[pups] Progress on 2.11BSD kernel

Steven M. Schultz sms at 2BSD.COM
Thu Mar 20 09:08:46 AEST 2003

Hi -

> From: David Evans <dfevans at bbcr.uwaterloo.ca>
>   OK.  From what I recall (that turned-off machine again...) the entire
> discussion on tuning MAXUSERS and friends is based on allocation of UMRs.
> Might be a good idea to slip in a note about what to do when you don't have

	It is less a matter of MAXUSERS than it is of NBUF.   NBUF sets
	the number of disc cache buffers.   MAXUSERS affects the size of the
	proc table, file table, and other tables which are in the permanent
	(not mapped in/out) portion of the kernel's address space but does 
	not affect the disc buffer cache which is the entity requiring UMRs
	on a UNIBUS system.

	The buffer cache must be entirely mapped by UMRs - so if you have a 
	32KB buffer the kernel will reserve 4 UMRs on a UNIBUS system.   
	Realistically a 64KB buffer cache is about the maximum a UNIBUS system 
	can have because that takes 8 of the UMRs.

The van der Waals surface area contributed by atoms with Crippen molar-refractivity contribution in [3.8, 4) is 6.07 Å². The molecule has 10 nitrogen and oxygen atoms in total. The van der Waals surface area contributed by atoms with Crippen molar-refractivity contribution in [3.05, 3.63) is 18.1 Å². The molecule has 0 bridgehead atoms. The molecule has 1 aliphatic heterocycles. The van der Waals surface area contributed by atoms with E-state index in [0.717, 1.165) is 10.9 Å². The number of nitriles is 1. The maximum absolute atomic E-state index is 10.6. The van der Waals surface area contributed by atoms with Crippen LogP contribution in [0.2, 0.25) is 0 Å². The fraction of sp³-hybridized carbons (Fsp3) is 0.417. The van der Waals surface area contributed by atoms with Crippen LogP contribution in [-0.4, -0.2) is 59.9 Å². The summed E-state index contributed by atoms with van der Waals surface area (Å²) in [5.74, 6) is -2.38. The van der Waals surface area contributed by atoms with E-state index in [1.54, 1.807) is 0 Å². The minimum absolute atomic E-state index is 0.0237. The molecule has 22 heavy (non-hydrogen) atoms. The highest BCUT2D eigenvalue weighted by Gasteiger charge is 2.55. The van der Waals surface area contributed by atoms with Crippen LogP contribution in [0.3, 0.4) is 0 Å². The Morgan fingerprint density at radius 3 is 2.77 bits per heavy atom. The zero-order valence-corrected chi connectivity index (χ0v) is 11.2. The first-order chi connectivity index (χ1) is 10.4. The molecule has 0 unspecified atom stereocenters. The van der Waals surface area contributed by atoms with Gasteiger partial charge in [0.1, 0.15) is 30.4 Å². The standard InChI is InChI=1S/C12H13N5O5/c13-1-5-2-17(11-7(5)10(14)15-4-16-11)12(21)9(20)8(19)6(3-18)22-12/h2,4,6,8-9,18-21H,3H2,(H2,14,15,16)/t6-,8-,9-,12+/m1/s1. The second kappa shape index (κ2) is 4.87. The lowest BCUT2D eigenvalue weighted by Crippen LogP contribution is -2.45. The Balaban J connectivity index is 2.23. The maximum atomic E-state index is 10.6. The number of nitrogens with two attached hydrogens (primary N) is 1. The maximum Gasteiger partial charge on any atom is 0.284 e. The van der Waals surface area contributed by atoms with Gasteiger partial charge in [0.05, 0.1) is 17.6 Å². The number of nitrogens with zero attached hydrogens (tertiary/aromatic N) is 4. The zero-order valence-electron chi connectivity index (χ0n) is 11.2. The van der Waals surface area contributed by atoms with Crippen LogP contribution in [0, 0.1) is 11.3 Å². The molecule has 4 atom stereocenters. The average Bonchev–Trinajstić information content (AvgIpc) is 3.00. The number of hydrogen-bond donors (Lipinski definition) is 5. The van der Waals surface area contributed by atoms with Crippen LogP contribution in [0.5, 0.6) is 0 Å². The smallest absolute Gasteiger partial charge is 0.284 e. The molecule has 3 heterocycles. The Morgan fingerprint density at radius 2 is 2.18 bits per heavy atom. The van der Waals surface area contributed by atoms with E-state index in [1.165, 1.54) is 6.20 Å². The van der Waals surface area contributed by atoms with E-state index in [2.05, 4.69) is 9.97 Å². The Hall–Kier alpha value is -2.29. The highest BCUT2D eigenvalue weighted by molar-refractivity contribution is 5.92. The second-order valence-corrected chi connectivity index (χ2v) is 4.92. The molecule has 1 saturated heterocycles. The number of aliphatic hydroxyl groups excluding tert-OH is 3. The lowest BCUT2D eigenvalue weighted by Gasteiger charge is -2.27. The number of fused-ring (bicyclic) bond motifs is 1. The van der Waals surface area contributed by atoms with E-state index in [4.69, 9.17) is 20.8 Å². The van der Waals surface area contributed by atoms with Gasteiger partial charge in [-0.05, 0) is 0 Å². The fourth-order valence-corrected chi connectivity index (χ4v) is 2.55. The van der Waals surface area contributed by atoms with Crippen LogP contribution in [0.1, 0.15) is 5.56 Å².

With the old (thankfully no longer in use, etc) 3Com ethernet boards
	you had to disable 4 UMRs so the system could access the memory in the
	card - that made for a very tight fit.

	The other constraint, even for Qbus systems, is the D space requirement.
	The 1KB portion of the disc buffer is "external" to the kernel (is 
	mapped in/out as needed) but there is a header structure which is
	part of the kernel's permanent address space.  Each buffer header is
	24 bytes so even without UMRs around it's not feasible to have a 200KB
	cache because that'd use 4800 bytes of kernel D space (which is always
	on the edge of being overflowed it seems).

	On a 11/73 I've used a 100KB buffer cache but when I was using 11/44s
	and /70s the max was 64KB.

	Steven Schultz

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